The Best Movies of 2012 - Rolling Stone
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The Best Movies of 2012

The best films of 2012 – and a full, feisty and first-rate year it was – took a defiant stand against business as usual that is pure rock & roll. Here's the cream of the crop.

By Peter Travers

silver linings playbook

The Weinstein Company


‘Silver Linings Playbook’

Leave it to wild-man director David O. Russell to raise the bar on romantic comedy with this jagged love story between two emotional basket cases, played by a never-better Bradley Cooper and a hot-damn-she’s-fine Jennifer Lawrence. It’s crazy good.


Claire Folger



Ben Affleck excels as a director by pumping suspense and leavening humor into this look at the 1979 Iran hostage crisis and the subterfuge it took to aid the escape of six U.S. Embassy staffers. Argo plays with facts, but Affleck's maneuvers are artful, subversive and effective. He's the real deal.


David James



The risk here for director Steven Spielberg and screenwriter Tony Kushner, both at the peak of their powers, is that audiences would endure the torrential battle of words that helped Abraham Lincoln (the reliably astounding Daniel Day-Lewis) jam a 13th Amendment through Congress to forever abolish slavery. Tough mission, brilliantly accomplished.

beasts of the southern wild

Jess Pinkham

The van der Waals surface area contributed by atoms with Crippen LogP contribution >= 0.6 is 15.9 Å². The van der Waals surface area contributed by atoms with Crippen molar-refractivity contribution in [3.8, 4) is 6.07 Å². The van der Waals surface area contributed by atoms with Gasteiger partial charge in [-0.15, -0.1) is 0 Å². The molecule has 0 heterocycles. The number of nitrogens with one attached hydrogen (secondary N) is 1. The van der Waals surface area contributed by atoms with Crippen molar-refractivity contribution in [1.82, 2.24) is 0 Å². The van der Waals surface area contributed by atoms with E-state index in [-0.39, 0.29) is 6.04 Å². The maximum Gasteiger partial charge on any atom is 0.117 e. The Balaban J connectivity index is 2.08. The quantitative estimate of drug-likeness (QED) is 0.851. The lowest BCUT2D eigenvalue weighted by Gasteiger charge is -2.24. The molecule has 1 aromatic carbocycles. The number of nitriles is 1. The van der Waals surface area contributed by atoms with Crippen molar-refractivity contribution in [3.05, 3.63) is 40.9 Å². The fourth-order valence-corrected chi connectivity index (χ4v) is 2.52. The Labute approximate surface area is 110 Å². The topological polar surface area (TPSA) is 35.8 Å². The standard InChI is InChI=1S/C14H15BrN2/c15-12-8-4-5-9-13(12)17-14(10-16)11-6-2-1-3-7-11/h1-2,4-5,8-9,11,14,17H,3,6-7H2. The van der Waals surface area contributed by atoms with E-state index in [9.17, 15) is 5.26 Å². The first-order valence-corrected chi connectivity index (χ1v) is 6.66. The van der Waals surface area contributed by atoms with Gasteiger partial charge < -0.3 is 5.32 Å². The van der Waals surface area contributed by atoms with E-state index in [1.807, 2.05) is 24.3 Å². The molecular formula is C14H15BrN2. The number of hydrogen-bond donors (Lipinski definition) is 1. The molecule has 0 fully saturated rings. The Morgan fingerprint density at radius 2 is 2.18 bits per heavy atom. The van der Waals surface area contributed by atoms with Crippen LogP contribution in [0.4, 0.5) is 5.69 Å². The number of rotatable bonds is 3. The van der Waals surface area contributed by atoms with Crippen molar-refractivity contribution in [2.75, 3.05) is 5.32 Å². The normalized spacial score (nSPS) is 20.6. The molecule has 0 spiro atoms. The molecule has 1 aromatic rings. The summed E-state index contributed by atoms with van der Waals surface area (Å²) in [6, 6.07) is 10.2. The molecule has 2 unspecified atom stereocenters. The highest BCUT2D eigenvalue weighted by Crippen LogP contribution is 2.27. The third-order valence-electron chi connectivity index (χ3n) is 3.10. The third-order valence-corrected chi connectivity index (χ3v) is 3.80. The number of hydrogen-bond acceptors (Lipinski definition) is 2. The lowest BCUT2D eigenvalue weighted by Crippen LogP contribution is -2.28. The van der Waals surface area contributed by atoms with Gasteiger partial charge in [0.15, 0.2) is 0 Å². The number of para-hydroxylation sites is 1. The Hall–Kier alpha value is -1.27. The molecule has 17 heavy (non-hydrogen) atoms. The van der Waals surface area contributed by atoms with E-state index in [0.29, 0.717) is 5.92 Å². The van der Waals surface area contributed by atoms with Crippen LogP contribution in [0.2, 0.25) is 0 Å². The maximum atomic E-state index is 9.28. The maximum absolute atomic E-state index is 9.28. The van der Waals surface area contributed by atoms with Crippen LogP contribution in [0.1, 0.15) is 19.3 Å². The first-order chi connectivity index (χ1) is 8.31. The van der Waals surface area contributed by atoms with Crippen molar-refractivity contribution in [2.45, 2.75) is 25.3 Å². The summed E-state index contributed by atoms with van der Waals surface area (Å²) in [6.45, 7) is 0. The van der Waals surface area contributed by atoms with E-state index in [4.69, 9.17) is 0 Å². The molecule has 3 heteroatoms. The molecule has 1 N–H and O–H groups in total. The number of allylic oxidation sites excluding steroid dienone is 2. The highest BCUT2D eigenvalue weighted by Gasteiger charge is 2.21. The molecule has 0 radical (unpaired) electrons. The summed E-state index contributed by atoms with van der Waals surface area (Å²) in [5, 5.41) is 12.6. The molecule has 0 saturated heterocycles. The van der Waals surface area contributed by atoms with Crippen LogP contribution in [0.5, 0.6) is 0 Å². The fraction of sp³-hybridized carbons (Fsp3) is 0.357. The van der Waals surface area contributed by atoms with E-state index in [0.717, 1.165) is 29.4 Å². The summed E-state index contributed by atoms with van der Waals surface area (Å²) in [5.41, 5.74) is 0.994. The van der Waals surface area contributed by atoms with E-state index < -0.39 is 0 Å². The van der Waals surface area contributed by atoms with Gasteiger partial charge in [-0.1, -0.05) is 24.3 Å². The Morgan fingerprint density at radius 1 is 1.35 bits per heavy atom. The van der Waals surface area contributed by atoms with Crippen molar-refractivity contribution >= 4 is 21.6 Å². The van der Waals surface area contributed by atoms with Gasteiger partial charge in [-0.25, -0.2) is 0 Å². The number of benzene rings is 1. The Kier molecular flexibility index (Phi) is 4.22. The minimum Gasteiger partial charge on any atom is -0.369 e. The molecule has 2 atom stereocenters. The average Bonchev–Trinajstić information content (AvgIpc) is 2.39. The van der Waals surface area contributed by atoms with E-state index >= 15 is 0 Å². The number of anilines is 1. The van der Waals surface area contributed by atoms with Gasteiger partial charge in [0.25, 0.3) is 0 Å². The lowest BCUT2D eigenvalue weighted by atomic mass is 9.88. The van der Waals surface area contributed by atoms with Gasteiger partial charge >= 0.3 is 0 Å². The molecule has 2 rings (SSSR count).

‘Beasts of the Southern Wild’

The year's best film from a first-timer. Director Benh Zeitlin, a New York transplant to New Orleans, says his dare was to merge "the poetics of an art film with something that feels like Die Hard." Done. Living on the post-Katrina Louisiana bayou, six-year-old Hushpuppy (the amazing Quvenzhané Wallis, not too young for an Oscar) has no fear of poverty, hurricanes or rampaging creatures that emerge from melting polar ice caps. Zeitlin creates a world of beauty, terror and mythic wonder. And Quvenzhané? She's the man.

zero dark thirty

Jonathan Olley


‘Zero Dark Thirty’

In the hands of director Kathryn Bigelow, screenwriter Mark Boal and actress Jessica Chastain, the CIA hunt for Osama bin Laden becomes a fierce thriller and an even fiercer meditation on who’s winning and losing the War on Terror.

the master

Weinstein Company/courtesy Everett Collection


‘The Master’

No movie this year is more divisive. The haters want to crush me for cheering the groundbreaking, untamable spirit of The Master. Which only means that filmmaker Paul Thomas Anderson has touched a raw nerve by detailing the damage done by unthinking allegiance to God, country, sex and money. Joaquin Phoenix gives his all and then some as a World War II vet who falls under the spell of a 1950s cult leader, played by Philip Seymour Hoffman. No one doubts their acting genius. But the neg-heads say, "I don't get this movie." Talk about it, people. See it again. Pry into it. Discuss your issues with friends. Argue. Debate. That used to be what movies were about till the multiplex turned our brains to mush.

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